- PXG moved into fourth place with more than 12 percent, up 37 percent.
- Titleist has never finished among the leaders but increased its share of positive responses by 42 percent.
- COBRA held on to fifth spot despite a significant drop (down 54 percent) from the previous survey.
PING is synonymous with “engineering.” They’ve been the first choice by double-digit percentage points all four times we’ve run this survey. TaylorMade, at 18 percent (up 25 percent from the previous survey), moved into the second spot for the first time (again, likely due to Stealth) while Callaway fell to third, down 17 percent.
- Titleist moved into the top five for the first time after being chosen 36 percent more often than last time.
- PXG supplanted Mizuno in the top five. They were chosen 11 percent more often this year. Mizuno fell by five percent.
- COBRA dropped to four percent, a decline of 50 percent from the previous survey.
We know golf brands pride themselves on being the “No. 1 Whatever” it happens to be in golf. As for of whom you think of first: Titleist claimed the top spot for the second year in a row with an astounding 42 percent of responses, up 37 percent from last time.
Telling perhaps, the other four brands at the top saw declines from the previous survey. TaylorMade dropped by 14 percent, Callaway by seven, PING by 30 and Mizuno by 25.
- None of the Above, the sixth most popular choice, was selected 19 percent of the time (a 19-percent increase).
- While a mere three percent won’t challenge the top of the table, PXG was chosen 69 percent more often than last time.
At 33 percent (an uptick of 20 percent), Titleist again was chosen by the highest percentage of respondents as the golf company that most embodies integrity. PING dropped to second with 27 percent while Mizuno significantly overperformed its size, finishing a strong third with 16 percent.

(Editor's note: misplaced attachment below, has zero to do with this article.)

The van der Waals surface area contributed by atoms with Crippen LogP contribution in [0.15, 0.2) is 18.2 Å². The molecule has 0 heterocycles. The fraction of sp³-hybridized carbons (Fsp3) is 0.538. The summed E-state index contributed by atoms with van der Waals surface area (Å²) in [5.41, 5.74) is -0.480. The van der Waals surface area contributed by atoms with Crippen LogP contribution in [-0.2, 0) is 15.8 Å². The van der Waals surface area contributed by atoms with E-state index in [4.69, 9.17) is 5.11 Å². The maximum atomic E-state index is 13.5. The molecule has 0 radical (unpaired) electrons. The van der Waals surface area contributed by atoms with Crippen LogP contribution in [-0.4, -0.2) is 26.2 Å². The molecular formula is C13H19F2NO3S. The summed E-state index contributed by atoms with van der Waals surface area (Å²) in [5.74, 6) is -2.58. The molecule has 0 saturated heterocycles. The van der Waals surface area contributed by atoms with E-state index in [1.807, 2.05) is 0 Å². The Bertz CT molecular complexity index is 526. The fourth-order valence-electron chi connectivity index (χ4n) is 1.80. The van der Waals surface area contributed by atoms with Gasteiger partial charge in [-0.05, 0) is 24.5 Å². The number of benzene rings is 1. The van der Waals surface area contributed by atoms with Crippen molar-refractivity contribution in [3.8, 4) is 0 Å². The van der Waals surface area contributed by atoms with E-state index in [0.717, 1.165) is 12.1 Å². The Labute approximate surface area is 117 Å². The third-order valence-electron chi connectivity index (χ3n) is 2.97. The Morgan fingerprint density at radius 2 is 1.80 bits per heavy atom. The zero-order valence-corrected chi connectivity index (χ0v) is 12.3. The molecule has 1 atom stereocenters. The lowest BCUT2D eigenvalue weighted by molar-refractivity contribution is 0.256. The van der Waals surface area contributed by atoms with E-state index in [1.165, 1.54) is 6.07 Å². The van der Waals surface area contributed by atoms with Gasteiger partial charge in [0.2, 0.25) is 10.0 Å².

- Finishing fourth and fifth respectively, Callaway and TaylorMade saw year-over-yearf percentage gains.
- None of the Above ranked sixth.
- While the percentage share remains a tick below three, PXG was chosen 109 percent more often than last time.
Titleist retained the top spot with 35 percent of responses, up 26 percent from our last survey. Mizuno remains a strong second despite a 15-percent drop.
- Callaway finished fourth while increasing its share of responses by nearly 20 percent.
- Despite moving up in other parts of the survey, TaylorMade was effectively flat at about 5.5 percent.
- Defying social media commentary, PXG finished sixth after being chosen 16 percent more often than last time.
Titleist overtook PING for the top spot after being chosen by a third of all respondents. That’s a 22-percent gain from last time. PING moved down one spot while Mizuno held on to third. Both brands saw double-digit decreases YOY.